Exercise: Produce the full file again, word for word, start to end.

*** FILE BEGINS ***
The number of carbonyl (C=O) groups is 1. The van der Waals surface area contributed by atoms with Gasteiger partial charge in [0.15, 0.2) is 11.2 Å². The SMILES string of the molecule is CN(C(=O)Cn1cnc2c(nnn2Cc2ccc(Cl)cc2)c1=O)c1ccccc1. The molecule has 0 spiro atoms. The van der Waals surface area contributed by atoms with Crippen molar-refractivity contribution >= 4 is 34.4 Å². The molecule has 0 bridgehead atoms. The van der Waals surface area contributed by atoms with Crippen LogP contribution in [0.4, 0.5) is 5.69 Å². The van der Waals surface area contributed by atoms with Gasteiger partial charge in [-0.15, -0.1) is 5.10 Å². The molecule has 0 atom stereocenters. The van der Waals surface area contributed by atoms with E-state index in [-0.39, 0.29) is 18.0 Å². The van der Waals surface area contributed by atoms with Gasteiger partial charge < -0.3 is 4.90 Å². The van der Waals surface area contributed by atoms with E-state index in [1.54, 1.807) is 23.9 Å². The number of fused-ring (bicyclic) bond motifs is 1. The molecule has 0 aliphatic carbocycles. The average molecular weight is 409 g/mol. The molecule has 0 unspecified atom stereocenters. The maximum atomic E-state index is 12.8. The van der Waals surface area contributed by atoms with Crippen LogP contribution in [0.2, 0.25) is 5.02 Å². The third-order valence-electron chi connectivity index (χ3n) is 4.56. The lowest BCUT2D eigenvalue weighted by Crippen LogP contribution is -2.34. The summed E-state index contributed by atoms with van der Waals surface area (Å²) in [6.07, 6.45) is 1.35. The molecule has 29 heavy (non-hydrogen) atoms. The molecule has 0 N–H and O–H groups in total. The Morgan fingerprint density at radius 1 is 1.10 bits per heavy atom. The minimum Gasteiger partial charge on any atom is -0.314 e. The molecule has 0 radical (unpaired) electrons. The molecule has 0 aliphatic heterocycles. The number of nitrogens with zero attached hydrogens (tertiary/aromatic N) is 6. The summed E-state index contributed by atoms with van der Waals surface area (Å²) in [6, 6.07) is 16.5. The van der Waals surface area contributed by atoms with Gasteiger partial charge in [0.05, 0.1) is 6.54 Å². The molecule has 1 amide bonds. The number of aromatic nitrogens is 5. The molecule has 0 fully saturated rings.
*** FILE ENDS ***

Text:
The number of carbonyl (C=O) groups is 1. The van der Waals surface area contributed by atoms with Gasteiger partial charge in [0.15, 0.2) is 11.2 Å². The SMILES string of the molecule is CN(C(=O)Cn1cnc2c(nnn2Cc2ccc(Cl)cc2)c1=O)c1ccccc1. The molecule has 0 spiro atoms. The van der Waals surface area contributed by atoms with Crippen molar-refractivity contribution >= 4 is 34.4 Å². The molecule has 0 bridgehead atoms. The van der Waals surface area contributed by atoms with Crippen LogP contribution in [0.4, 0.5) is 5.69 Å². The van der Waals surface area contributed by atoms with Gasteiger partial charge in [-0.15, -0.1) is 5.10 Å². The molecule has 0 atom stereocenters. The van der Waals surface area contributed by atoms with E-state index in [-0.39, 0.29) is 18.0 Å². The van der Waals surface area contributed by atoms with Gasteiger partial charge < -0.3 is 4.90 Å². The van der Waals surface area contributed by atoms with E-state index in [1.54, 1.807) is 23.9 Å². The number of fused-ring (bicyclic) bond motifs is 1. The molecule has 0 aliphatic carbocycles. The average molecular weight is 409 g/mol. The molecule has 0 unspecified atom stereocenters. The maximum atomic E-state index is 12.8. The van der Waals surface area contributed by atoms with Crippen LogP contribution in [0.2, 0.25) is 5.02 Å². The third-order valence-electron chi connectivity index (χ3n) is 4.56. The lowest BCUT2D eigenvalue weighted by Crippen LogP contribution is -2.34. The summed E-state index contributed by atoms with van der Waals surface area (Å²) in [6.07, 6.45) is 1.35. The molecule has 29 heavy (non-hydrogen) atoms. The molecule has 0 N–H and O–H groups in total. The Morgan fingerprint density at radius 1 is 1.10 bits per heavy atom. The minimum Gasteiger partial charge on any atom is -0.314 e. The molecule has 0 radical (unpaired) electrons. The molecule has 0 aliphatic heterocycles. The number of nitrogens with zero attached hydrogens (tertiary/aromatic N) is 6. The summed E-state index contributed by atoms with van der Waals surface area (Å²) in [6, 6.07) is 16.5. The van der Waals surface area contributed by atoms with Gasteiger partial charge in [0.05, 0.1) is 6.54 Å². The molecule has 1 amide bonds. The number of aromatic nitrogens is 5. The molecule has 0 fully saturated rings.